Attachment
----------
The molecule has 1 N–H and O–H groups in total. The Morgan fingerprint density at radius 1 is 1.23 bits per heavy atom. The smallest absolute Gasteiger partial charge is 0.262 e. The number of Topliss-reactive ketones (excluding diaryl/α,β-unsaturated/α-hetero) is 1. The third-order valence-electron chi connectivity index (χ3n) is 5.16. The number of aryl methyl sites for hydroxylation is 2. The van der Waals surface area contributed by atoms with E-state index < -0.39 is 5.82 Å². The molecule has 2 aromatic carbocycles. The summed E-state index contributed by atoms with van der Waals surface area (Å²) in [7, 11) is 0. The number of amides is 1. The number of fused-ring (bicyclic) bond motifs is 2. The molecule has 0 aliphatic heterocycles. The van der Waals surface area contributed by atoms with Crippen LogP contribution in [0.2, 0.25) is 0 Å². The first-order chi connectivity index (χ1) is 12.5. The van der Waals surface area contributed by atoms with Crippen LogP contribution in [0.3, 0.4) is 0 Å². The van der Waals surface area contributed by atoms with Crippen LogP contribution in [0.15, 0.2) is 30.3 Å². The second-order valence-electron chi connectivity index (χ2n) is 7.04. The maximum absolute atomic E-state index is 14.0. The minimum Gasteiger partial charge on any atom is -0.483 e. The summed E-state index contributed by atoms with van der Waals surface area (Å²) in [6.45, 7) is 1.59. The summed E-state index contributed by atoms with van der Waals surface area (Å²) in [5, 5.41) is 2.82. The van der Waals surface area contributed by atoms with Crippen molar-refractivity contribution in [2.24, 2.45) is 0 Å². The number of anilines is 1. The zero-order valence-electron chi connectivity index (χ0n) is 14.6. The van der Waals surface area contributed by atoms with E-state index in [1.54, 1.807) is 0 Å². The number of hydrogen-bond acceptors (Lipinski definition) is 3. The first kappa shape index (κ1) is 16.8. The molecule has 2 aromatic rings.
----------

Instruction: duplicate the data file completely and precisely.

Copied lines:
The molecule has 1 N–H and O–H groups in total. The Morgan fingerprint density at radius 1 is 1.23 bits per heavy atom. The smallest absolute Gasteiger partial charge is 0.262 e. The number of Topliss-reactive ketones (excluding diaryl/α,β-unsaturated/α-hetero) is 1. The third-order valence-electron chi connectivity index (χ3n) is 5.16. The number of aryl methyl sites for hydroxylation is 2. The van der Waals surface area contributed by atoms with E-state index < -0.39 is 5.82 Å². The molecule has 2 aromatic carbocycles. The summed E-state index contributed by atoms with van der Waals surface area (Å²) in [7, 11) is 0. The number of amides is 1. The number of fused-ring (bicyclic) bond motifs is 2. The molecule has 0 aliphatic heterocycles. The van der Waals surface area contributed by atoms with Crippen LogP contribution in [0.2, 0.25) is 0 Å². The first-order chi connectivity index (χ1) is 12.5. The van der Waals surface area contributed by atoms with Crippen LogP contribution in [0.3, 0.4) is 0 Å². The van der Waals surface area contributed by atoms with Crippen LogP contribution in [0.15, 0.2) is 30.3 Å². The second-order valence-electron chi connectivity index (χ2n) is 7.04. The maximum absolute atomic E-state index is 14.0. The minimum Gasteiger partial charge on any atom is -0.483 e. The summed E-state index contributed by atoms with van der Waals surface area (Å²) in [6.45, 7) is 1.59. The summed E-state index contributed by atoms with van der Waals surface area (Å²) in [5, 5.41) is 2.82. The van der Waals surface area contributed by atoms with Crippen molar-refractivity contribution in [2.24, 2.45) is 0 Å². The number of anilines is 1. The zero-order valence-electron chi connectivity index (χ0n) is 14.6. The van der Waals surface area contributed by atoms with E-state index in [1.54, 1.807) is 0 Å². The number of hydrogen-bond acceptors (Lipinski definition) is 3. The first kappa shape index (κ1) is 16.8. The molecule has 2 aromatic rings.